Chronos > Software Dev

Chronos V0.4.0 Beta - Debian and Networking

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We are pleased to announce the beta release for our v0.4.0 software. The major focus of this release is to enable networking capabilities of the camera, and a new GUI to choose from. Under the hood, we have also replaced the operating system of the camera and will now be using an embedded build of the Debian operating system. This is the software that we are currently shipping on our Chronos 2.1 cameras, and is now also available for users of the Chronos 1.4.

   ++                                  ++
   |        Chronos V0.4.0-beta         |
   ++                                  ++

Notable Changes:
   - Support for the LUX2100 image sensor.
   - API for camera control via JSON/HTTP over the Ethernet port.
     * Examples:
   - Saving of media over network to an NFS and Samba share.
   - Software updates can be downloaded over the internet.
   - Real-time video stream from the camera using RTSP.
   - Experimental new GUI is available via the software update screen.
      * For more information:

Fixed Bugs:
   - Improved accuracy of overlay timestamps in frame trigger and shutter gating.

   - Internal D-Bus and Python APIs for camera control.
   - Move software update and GUI selection into a standalone tool.
   - Add the ability to switch between GUIs via the software update too.
   - Add Support for exposure trigger and shutter gating to IO3 (isolated).
   - Reogranized the trigger/IO settings window to make IO1 and IO2 consistent.
   - Allow specifying folders and complex paths in the save settings.

Changes During Beta:
   - Updates in build 20200302
   - Updates in build 20200331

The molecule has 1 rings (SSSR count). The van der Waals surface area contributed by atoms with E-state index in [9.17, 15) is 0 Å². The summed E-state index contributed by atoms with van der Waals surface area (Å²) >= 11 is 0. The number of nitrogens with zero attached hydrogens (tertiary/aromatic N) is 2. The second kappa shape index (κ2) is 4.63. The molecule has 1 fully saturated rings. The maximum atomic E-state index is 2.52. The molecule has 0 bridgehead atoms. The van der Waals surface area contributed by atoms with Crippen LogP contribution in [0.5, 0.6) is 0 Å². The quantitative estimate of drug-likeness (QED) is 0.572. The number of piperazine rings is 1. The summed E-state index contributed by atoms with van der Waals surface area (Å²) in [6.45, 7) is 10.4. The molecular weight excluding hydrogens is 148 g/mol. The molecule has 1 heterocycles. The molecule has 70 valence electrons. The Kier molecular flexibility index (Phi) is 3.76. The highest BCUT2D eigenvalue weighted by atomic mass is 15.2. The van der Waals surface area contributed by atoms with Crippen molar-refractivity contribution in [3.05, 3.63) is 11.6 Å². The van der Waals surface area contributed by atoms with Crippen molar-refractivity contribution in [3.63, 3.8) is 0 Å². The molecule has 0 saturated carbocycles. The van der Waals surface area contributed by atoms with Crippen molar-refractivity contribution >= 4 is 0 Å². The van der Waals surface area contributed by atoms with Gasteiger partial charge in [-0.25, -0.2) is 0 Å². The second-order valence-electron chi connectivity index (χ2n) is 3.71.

Installation Instructions
The most up-to-date instructions can be found in the chronos-updates respository on GitHub, but we have done our best to transcribe them here for you. The update procedure shown here should be familiar to anyone who has used a embedded Debian system such as the Beaglebone or Raspberry Pi.

Since this update requires a complete replacement of the operating system, we currently only offer this upgrade by completely replacing the contents of the microSD card. We are working on a more user friendly upgrade procedure that will hopefully be available in the next couple of weeks using the v0.3.2 software update procedure.

Step 1: Backup Factory Calibration
This step is required for Chronos 2.1 users, failure to do so may result in degrated image quality due to missing calibration files after the upgrade. Users of the Chronos 1.4 may skip this step, and re-generate their calibration data in step 6.

To backup your factory calibration data:

* Insert a FAT32-formatted USB drive into the USB/eSATA port on the side of the camera.
* Navigate to the Storage tab of the Util Window.
* Tap the Backup Calibration Data button to begin the backup procedure.
* If successful, a message box will apear showing Calibration backup successful
* Tap Ok to close the message box.
* Tap the Eject Disk button to safely eject the USB drive.
Step 2: Download the Latest Software Image

There are two ways to write the Debian image to an SD card:
a. using an SD card reader on a computer
b. using a Chronos 1.4 camera, and the update-to-debian app, which writes the Debian image to an SD card with a capacity of at least 4GB in the camera's top slot. After writing the image, continue with "Step 5: Insert the microSD Card into Your Camera" in this topic. More information is in this post: